Open enrollment is underway for New Jersey's health care marketplace, and those who get their benefits through an employer will soon be asked to make their 2023 selections for coverage.

The plan choices you make this fall are set in stone for all of next year, unless your life experiences a major shift.

"You want to evaluate all of your options. You want to take time to understand and compare the benefits for each of the plans you might be eligible for," Ashley Muldoon, director of account management for UnitedHealthcare, told New Jersey 101.5.

Experts are advising New Jersey residents to put some thought into the open enrollment process. The plan you're working with in 2022 may not be the best fit for 2023.

"If your spouse or domestic partner is also going through open enrollment, be sure to sit down together and compare your offerings to see which plans are going to make the most sense for you and your family," Muldoon said.

One of the main obstacles for consumers, advocates say, is weighing the per-paycheck premium versus prices on the other end when they eventually receive medical care.

"Plans with high deductibles, coinsurance, and co-pays typically have lower premiums, making them a more attractive option for many people trying to reduce their monthly bills," said Mary Smith, a board member with Consumers for Quality Care. "However, when seeking care, people with these plans are often left with large bills they aren't able to pay."

CQC research from 2022 found that 60% of voters have skipped or delayed medical care due to potential out-of-pocket costs.

Smith noted that medical debt can have serious financial consequences for consumers. Offering some relief, the three large credit bureaus announced this year that they would clear an estimated 70% of negative medical debt from consumers' credit reports.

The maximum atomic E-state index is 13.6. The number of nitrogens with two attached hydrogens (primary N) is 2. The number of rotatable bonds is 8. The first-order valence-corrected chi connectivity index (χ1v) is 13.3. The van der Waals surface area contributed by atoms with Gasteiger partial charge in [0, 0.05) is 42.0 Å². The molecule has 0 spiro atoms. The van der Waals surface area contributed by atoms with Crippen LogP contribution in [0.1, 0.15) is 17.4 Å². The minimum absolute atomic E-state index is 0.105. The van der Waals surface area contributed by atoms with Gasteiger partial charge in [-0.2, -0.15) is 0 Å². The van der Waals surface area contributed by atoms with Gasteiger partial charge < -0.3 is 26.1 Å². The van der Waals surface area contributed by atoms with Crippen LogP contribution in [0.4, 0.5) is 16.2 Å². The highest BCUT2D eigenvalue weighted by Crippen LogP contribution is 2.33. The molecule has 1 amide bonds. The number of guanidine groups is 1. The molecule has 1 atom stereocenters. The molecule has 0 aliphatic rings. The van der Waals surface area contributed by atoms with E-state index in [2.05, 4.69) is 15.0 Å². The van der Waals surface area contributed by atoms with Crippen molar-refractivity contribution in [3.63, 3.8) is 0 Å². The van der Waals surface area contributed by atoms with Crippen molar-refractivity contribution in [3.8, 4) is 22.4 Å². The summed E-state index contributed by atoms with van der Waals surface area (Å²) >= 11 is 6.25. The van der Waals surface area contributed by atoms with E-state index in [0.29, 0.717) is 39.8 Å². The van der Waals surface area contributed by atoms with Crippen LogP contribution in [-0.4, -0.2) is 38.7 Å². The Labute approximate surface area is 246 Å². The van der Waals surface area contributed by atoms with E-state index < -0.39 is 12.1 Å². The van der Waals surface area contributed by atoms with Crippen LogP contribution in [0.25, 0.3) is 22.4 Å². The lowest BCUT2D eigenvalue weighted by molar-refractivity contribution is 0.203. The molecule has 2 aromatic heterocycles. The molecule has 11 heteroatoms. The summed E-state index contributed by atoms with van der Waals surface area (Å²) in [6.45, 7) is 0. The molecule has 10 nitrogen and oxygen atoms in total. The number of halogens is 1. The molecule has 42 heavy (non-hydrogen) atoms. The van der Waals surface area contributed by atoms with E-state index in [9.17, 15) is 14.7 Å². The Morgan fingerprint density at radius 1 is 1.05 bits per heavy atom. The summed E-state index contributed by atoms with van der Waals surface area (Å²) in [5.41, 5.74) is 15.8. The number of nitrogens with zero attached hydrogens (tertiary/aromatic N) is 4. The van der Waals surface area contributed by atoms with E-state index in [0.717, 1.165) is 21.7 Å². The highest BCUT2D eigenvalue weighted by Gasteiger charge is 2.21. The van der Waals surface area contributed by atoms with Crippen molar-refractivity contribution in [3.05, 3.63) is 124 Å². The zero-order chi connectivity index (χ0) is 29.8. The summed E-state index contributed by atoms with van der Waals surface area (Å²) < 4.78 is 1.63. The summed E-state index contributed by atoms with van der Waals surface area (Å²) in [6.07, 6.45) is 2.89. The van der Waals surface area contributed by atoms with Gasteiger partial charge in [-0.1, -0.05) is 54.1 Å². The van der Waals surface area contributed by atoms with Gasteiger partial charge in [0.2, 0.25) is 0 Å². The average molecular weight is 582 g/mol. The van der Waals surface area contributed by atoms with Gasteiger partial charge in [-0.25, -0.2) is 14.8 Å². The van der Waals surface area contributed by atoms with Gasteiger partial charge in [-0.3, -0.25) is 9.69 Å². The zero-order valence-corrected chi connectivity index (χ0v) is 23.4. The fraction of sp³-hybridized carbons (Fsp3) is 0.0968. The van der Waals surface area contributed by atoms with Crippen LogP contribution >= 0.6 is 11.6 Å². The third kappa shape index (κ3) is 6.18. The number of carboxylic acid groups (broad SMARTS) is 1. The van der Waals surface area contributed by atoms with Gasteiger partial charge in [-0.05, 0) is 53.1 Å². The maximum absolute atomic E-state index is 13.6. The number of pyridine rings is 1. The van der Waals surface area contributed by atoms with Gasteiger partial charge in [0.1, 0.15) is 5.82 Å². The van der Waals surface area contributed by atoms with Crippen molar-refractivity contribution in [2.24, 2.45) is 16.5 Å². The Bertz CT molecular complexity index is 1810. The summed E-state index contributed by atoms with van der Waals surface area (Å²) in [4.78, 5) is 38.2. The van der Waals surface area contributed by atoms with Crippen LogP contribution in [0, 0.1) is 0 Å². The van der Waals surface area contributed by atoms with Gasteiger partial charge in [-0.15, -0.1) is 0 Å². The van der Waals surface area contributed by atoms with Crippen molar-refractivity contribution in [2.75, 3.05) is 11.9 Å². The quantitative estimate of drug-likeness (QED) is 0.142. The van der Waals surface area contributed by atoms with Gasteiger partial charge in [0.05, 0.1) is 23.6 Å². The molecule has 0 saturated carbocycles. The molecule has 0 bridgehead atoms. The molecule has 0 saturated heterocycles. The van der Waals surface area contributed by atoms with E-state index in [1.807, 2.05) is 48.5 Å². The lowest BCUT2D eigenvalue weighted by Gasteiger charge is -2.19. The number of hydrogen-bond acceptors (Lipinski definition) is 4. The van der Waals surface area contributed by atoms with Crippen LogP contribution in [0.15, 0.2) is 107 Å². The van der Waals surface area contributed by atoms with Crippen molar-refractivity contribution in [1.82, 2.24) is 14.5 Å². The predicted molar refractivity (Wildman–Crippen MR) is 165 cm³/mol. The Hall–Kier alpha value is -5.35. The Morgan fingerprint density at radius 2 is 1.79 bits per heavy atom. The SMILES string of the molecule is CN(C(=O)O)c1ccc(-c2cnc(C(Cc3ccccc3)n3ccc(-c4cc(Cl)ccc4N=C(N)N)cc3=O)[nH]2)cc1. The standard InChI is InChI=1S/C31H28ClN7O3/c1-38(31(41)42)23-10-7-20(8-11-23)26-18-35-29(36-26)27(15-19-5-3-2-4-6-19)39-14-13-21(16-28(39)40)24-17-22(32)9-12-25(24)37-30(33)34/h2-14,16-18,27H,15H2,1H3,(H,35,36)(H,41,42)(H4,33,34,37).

Generally, changes to one's health insurance plans cannot be made unless there's a "qualifying life condition," such as a marriage or divorce, or a new child.

Nov. 1 was the launch date for Get Covered New Jersey, the Garden State's official health insurance marketplace for individuals who do not receive insurance through their employer or programs such as Medcaid or Medicare.

Consumers who want coverage at the start of 2023 must buy a plan by Dec. 31. The deadline is Jan. 31 for folks who are fine with coverage beginning on Feb. 1.

Dino Flammia is a reporter for New Jersey 101.5. You can reach him at

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How much does the average NJ home cost? Median prices by county

Everything is costing more these days — and housing is certainly no exception in New Jersey.

Data for 2022 from January through August, compiled by New Jersey Realtors, shows that South Jersey has been seeing homes hit the market and sell in less than a month, on average.

Median prices for single-family homes have reached $500,000 and above in nine counties in North and Central Jersey.

All but two counties have seen houses go for more than the list price, on average, this year.

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